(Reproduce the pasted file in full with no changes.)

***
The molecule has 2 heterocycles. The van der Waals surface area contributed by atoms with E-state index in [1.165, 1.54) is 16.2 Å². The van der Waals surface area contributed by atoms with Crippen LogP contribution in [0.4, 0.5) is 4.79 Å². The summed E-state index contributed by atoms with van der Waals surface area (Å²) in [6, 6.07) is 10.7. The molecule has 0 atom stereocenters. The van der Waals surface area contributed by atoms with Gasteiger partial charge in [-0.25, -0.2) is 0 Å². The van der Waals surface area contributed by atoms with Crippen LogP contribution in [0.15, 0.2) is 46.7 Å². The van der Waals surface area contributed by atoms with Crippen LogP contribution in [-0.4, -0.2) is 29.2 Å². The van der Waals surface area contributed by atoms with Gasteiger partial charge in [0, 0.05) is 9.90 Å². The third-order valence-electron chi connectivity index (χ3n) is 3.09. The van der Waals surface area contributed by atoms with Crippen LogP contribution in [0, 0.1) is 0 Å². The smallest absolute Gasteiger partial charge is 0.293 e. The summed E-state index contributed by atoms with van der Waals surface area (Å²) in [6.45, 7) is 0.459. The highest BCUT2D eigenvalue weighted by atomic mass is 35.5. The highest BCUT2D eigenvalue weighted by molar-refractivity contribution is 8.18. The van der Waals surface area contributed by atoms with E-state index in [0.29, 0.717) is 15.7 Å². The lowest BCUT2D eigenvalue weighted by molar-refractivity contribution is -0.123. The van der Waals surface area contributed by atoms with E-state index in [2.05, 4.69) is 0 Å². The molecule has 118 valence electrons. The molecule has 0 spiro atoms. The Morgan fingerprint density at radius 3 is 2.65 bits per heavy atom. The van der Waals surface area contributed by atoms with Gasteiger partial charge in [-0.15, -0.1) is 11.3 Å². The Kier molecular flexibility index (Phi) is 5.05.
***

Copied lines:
The molecule has 2 heterocycles. The van der Waals surface area contributed by atoms with E-state index in [1.165, 1.54) is 16.2 Å². The van der Waals surface area contributed by atoms with Crippen LogP contribution in [0.4, 0.5) is 4.79 Å². The summed E-state index contributed by atoms with van der Waals surface area (Å²) in [6, 6.07) is 10.7. The molecule has 0 atom stereocenters. The van der Waals surface area contributed by atoms with Gasteiger partial charge in [-0.25, -0.2) is 0 Å². The van der Waals surface area contributed by atoms with Crippen LogP contribution in [0.15, 0.2) is 46.7 Å². The van der Waals surface area contributed by atoms with Crippen LogP contribution in [-0.4, -0.2) is 29.2 Å². The van der Waals surface area contributed by atoms with Gasteiger partial charge in [0, 0.05) is 9.90 Å². The third-order valence-electron chi connectivity index (χ3n) is 3.09. The van der Waals surface area contributed by atoms with Crippen LogP contribution in [0, 0.1) is 0 Å². The smallest absolute Gasteiger partial charge is 0.293 e. The summed E-state index contributed by atoms with van der Waals surface area (Å²) in [6.45, 7) is 0.459. The highest BCUT2D eigenvalue weighted by atomic mass is 35.5. The highest BCUT2D eigenvalue weighted by molar-refractivity contribution is 8.18. The van der Waals surface area contributed by atoms with E-state index in [0.29, 0.717) is 15.7 Å². The lowest BCUT2D eigenvalue weighted by molar-refractivity contribution is -0.123. The van der Waals surface area contributed by atoms with E-state index in [2.05, 4.69) is 0 Å². The molecule has 118 valence electrons. The molecule has 0 spiro atoms. The Morgan fingerprint density at radius 3 is 2.65 bits per heavy atom. The van der Waals surface area contributed by atoms with Gasteiger partial charge in [-0.15, -0.1) is 11.3 Å². The Kier molecular flexibility index (Phi) is 5.05.